But exposing the dangers of the madman strategy will not be enough to defeat it. Voters also must be convinced that better alternatives are available, and that European integration can still safeguard their interests. In the months before Italy's next election and the EU parliamentary elections in May 2019, EU leaders will have some - but not much - time to show that European integration is about more than political paralysis and economic stagnation.
Otherwise, we might soon be reacquainted with the madman strategy's grim side. Before his abdication in 1918, German Kaiser Wilhelm II did not need to pretend to be unstable; he really was. With a penchant for sabre-rattling speeches and outrageous newspaper interviews, he had something in common with America's Tweeter-in-Chief.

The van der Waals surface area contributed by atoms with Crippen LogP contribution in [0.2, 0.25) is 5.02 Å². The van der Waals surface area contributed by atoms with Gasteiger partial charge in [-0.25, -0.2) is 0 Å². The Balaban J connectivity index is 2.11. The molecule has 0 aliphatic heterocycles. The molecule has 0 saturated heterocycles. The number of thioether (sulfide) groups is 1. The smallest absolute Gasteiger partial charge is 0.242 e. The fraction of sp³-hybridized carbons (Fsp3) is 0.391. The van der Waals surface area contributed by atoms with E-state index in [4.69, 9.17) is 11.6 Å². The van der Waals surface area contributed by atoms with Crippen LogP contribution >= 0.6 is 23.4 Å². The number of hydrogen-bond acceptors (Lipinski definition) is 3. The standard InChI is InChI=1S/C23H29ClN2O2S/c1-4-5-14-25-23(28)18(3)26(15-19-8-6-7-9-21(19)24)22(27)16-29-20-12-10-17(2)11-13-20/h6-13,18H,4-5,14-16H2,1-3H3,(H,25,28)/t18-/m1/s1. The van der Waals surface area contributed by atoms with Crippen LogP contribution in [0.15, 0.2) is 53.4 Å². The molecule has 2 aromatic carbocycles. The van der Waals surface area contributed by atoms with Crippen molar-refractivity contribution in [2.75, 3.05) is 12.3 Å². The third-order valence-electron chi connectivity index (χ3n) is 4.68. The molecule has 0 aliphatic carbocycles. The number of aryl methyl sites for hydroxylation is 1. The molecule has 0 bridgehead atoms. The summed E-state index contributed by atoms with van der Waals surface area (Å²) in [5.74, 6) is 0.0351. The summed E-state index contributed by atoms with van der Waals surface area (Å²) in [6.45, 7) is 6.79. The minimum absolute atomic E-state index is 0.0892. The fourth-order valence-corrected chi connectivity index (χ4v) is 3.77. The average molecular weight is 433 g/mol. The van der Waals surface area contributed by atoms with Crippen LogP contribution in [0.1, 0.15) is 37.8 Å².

In another disturbing historical parallel, he often boasted about his ability to reach agreements with the Russian and British monarchs, to whom he was related. In the event, as the crisis of diplomacy was escalating in July 1914, he suddenly announced a grand new peace initiative. But it was too late. The game of chicken had spread, and the world's leading powers hurtled together toward catastrophe.
Harold James is Professor of History and International Affairs at Princeton University and a senior fellow at the Center for International Governance Innovation.
Copyright: Project Syndicate, 2018.